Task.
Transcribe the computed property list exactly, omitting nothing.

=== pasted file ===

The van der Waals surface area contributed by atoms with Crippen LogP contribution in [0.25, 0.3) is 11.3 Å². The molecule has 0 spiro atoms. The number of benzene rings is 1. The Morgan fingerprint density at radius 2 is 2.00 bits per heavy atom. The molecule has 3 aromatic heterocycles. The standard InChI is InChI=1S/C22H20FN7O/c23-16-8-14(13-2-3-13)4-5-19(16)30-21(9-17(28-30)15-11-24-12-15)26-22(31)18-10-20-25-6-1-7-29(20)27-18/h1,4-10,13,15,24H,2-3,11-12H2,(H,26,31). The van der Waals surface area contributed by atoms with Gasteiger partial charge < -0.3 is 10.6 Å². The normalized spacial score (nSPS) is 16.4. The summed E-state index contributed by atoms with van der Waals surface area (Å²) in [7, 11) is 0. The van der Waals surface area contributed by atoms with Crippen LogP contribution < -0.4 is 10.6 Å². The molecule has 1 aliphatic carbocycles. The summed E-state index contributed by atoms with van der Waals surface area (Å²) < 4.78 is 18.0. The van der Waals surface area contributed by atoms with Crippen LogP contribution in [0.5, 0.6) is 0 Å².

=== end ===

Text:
The van der Waals surface area contributed by atoms with Crippen LogP contribution in [0.25, 0.3) is 11.3 Å². The molecule has 0 spiro atoms. The number of benzene rings is 1. The Morgan fingerprint density at radius 2 is 2.00 bits per heavy atom. The molecule has 3 aromatic heterocycles. The standard InChI is InChI=1S/C22H20FN7O/c23-16-8-14(13-2-3-13)4-5-19(16)30-21(9-17(28-30)15-11-24-12-15)26-22(31)18-10-20-25-6-1-7-29(20)27-18/h1,4-10,13,15,24H,2-3,11-12H2,(H,26,31). The van der Waals surface area contributed by atoms with Gasteiger partial charge < -0.3 is 10.6 Å². The normalized spacial score (nSPS) is 16.4. The summed E-state index contributed by atoms with van der Waals surface area (Å²) in [7, 11) is 0. The van der Waals surface area contributed by atoms with Crippen LogP contribution < -0.4 is 10.6 Å². The molecule has 1 aliphatic carbocycles. The summed E-state index contributed by atoms with van der Waals surface area (Å²) < 4.78 is 18.0. The van der Waals surface area contributed by atoms with Crippen LogP contribution in [0.5, 0.6) is 0 Å².